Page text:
The recent announcement that the US Justice Department is reinstating the death penalty after a sixteen-year break has reopened the debate about the place of capital punishment in a modern democracy.

The Torah prescribes capital punishment in principle for a number of transgressions. In practice, however, it was extremely rarely implemented, as severe conditions were required to be fulfilled before it could be applied. Nevertheless, the severity of the offence committed was, in no way, denied. The Torah specifies in this week’s portion that it was not an option to accept blood-money in lieu of a punishment to the perpetrator. “Velo tachanifu et ha’aretz – you shall not pollute (or flatter) the land in which you live.” (Bamidbar 35:33.)

The word, tachanifu, literally means “flattery.” How can one flatter a land?

The Ramban (died 1270) explains (commentary, ibid.) that the flatterer does or says something that is the opposite of reality of “what appears to the eye” in order to deceive the subject. Commonly, flattery distorts reality and seeks to take advantage of the subject by creating a false impression. Whilst mild flattery is part of social convention and is relatively innocuous, flattering the wicked is deemed an offence in Jewish law.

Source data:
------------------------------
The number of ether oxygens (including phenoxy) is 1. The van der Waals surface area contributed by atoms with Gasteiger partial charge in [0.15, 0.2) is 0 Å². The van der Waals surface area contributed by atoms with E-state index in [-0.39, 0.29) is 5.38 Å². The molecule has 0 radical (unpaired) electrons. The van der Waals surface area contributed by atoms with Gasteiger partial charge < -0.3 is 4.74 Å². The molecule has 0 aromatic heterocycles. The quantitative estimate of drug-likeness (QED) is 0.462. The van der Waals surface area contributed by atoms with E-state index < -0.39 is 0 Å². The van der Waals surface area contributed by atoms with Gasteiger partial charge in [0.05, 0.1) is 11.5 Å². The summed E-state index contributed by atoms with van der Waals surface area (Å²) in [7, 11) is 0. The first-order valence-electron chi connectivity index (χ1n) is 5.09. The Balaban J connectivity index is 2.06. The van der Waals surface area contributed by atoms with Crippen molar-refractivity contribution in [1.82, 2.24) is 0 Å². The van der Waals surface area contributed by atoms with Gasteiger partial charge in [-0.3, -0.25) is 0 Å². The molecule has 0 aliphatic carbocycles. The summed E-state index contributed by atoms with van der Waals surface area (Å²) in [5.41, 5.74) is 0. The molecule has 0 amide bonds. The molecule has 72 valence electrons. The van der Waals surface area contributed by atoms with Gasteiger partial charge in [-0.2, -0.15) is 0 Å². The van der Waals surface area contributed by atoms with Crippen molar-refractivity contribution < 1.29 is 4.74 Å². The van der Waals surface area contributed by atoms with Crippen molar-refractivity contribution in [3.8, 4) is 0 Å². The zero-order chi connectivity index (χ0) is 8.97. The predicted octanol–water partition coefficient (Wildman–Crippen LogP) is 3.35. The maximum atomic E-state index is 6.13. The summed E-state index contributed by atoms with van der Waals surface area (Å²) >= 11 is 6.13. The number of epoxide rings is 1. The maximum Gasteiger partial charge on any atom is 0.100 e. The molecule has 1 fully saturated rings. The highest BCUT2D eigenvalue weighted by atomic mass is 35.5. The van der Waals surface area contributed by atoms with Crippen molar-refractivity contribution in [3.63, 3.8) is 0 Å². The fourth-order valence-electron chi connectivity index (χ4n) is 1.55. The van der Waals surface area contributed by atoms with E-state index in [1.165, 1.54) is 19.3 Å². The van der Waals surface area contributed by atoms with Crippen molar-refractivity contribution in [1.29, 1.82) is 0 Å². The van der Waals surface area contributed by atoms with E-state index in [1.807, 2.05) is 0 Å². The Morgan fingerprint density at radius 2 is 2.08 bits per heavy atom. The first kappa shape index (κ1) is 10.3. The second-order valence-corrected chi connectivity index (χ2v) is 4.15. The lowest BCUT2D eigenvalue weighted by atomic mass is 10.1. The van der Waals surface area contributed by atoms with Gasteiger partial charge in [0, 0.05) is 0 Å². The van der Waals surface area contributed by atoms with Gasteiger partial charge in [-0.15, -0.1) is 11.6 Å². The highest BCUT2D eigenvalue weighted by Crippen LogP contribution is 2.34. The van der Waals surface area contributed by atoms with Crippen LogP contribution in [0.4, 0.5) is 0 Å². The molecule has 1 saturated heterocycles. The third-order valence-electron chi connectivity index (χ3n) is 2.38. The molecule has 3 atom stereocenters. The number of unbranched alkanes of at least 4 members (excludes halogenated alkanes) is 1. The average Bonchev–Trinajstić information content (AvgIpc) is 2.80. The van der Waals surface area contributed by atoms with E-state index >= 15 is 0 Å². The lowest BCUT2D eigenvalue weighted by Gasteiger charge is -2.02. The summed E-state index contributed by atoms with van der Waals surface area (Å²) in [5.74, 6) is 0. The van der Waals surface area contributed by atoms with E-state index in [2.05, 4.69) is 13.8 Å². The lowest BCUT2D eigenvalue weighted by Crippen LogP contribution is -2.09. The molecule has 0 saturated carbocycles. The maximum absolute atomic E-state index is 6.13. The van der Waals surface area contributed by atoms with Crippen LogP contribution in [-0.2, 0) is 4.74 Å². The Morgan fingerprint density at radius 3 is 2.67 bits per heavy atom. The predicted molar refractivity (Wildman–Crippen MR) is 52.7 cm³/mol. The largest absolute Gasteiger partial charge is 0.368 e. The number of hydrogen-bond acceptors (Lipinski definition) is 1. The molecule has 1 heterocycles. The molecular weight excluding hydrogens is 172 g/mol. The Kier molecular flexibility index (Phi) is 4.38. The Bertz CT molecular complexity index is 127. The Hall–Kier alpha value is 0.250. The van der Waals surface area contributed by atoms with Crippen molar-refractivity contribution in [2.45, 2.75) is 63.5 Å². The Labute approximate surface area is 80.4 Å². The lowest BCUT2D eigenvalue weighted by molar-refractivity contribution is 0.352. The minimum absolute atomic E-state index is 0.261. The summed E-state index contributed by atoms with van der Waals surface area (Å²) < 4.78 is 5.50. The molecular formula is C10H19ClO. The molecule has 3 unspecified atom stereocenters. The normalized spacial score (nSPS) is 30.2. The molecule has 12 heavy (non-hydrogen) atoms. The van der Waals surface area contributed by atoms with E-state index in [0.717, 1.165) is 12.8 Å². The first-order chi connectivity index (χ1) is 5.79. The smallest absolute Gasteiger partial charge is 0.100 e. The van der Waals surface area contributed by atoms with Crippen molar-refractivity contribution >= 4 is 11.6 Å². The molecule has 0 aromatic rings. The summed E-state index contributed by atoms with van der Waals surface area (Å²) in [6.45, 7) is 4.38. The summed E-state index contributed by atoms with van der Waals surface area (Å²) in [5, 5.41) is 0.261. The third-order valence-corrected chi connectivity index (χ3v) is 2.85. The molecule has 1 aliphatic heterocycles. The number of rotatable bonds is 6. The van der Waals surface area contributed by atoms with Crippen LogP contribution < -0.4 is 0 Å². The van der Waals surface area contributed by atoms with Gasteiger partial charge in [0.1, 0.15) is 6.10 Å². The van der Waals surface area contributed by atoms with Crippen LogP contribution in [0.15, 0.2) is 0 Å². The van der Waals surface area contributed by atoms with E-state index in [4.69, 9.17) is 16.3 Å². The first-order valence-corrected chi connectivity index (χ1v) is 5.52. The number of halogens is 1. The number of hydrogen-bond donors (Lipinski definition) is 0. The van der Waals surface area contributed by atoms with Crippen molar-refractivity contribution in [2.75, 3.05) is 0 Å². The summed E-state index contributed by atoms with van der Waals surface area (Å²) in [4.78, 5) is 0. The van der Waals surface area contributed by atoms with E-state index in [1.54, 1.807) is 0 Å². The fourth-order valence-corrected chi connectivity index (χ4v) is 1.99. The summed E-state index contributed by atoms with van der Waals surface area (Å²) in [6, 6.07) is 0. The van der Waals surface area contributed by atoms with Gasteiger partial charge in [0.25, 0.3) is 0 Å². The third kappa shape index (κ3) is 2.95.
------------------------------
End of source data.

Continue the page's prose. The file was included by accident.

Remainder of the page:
Flattering a land – especially the land of Israel – is when one allows evil to be ignored, rationalised or accepted. By not protesting at what is taking place, it normalises a level of violence in society.

We are all vulnerable to this kind of flattery when our newsfeeds bring us stories of disasters, terror, and violence from around the world with such regularity that our moral senses become dulled, and our sense of outrage is diminished.

The story is told of the great teacher of Jewish ethics, Rabbi Yisroel Meir Kagan (known as the Chafetz Chaim, died 1933) who once heard about an earthquake in a faraway country, killing hundreds of people. Most people paused for a moment when they heard the news and then carried on with their lives as before. The Chafetz Chaim stopped what he was doing and meditated for a while on the disaster. The earth had suddenly shifted causing buildings to collapse on top of the residents. Some died instantly. Some were trapped and later died. Tens of thousands of people were homeless. “What a tragedy!” the Chafetz Chaim groaned. And then he shouted to all who could hear him, “Vus vill der Tatte?” What is G-d trying to tell us with this disaster?

The ultimate religious truth is that every human being is created in the image of G-d. To destroy a life is to destroy a world. To devalue a life is to devalue a world.